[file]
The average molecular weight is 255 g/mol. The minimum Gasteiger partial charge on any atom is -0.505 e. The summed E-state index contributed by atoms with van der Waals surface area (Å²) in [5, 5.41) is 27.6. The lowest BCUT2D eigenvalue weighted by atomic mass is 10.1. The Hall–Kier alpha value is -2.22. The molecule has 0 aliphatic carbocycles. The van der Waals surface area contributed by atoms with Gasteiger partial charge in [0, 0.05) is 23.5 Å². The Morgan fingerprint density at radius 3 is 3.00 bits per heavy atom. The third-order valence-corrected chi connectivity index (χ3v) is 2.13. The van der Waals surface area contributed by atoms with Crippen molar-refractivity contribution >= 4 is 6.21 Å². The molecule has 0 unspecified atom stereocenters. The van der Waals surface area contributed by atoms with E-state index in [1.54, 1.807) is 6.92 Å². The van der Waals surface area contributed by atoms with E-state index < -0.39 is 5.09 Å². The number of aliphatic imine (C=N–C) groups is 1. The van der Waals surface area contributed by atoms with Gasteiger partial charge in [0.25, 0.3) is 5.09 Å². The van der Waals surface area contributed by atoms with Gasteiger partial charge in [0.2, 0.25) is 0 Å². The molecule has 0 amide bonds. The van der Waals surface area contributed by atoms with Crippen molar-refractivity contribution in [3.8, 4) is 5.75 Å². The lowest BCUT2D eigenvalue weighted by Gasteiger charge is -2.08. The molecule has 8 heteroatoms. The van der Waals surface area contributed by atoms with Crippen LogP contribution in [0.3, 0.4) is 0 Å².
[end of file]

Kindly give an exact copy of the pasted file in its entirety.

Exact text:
The average molecular weight is 255 g/mol. The minimum Gasteiger partial charge on any atom is -0.505 e. The summed E-state index contributed by atoms with van der Waals surface area (Å²) in [5, 5.41) is 27.6. The lowest BCUT2D eigenvalue weighted by atomic mass is 10.1. The Hall–Kier alpha value is -2.22. The molecule has 0 aliphatic carbocycles. The van der Waals surface area contributed by atoms with Gasteiger partial charge in [0, 0.05) is 23.5 Å². The Morgan fingerprint density at radius 3 is 3.00 bits per heavy atom. The third-order valence-corrected chi connectivity index (χ3v) is 2.13. The van der Waals surface area contributed by atoms with Crippen molar-refractivity contribution >= 4 is 6.21 Å². The molecule has 0 unspecified atom stereocenters. The van der Waals surface area contributed by atoms with E-state index in [1.54, 1.807) is 6.92 Å². The van der Waals surface area contributed by atoms with E-state index < -0.39 is 5.09 Å². The number of aliphatic imine (C=N–C) groups is 1. The van der Waals surface area contributed by atoms with Gasteiger partial charge in [0.25, 0.3) is 5.09 Å². The van der Waals surface area contributed by atoms with Gasteiger partial charge in [0.2, 0.25) is 0 Å². The molecule has 0 amide bonds. The van der Waals surface area contributed by atoms with Crippen molar-refractivity contribution in [3.8, 4) is 5.75 Å². The lowest BCUT2D eigenvalue weighted by Gasteiger charge is -2.08. The molecule has 8 heteroatoms. The van der Waals surface area contributed by atoms with Crippen LogP contribution in [0.3, 0.4) is 0 Å².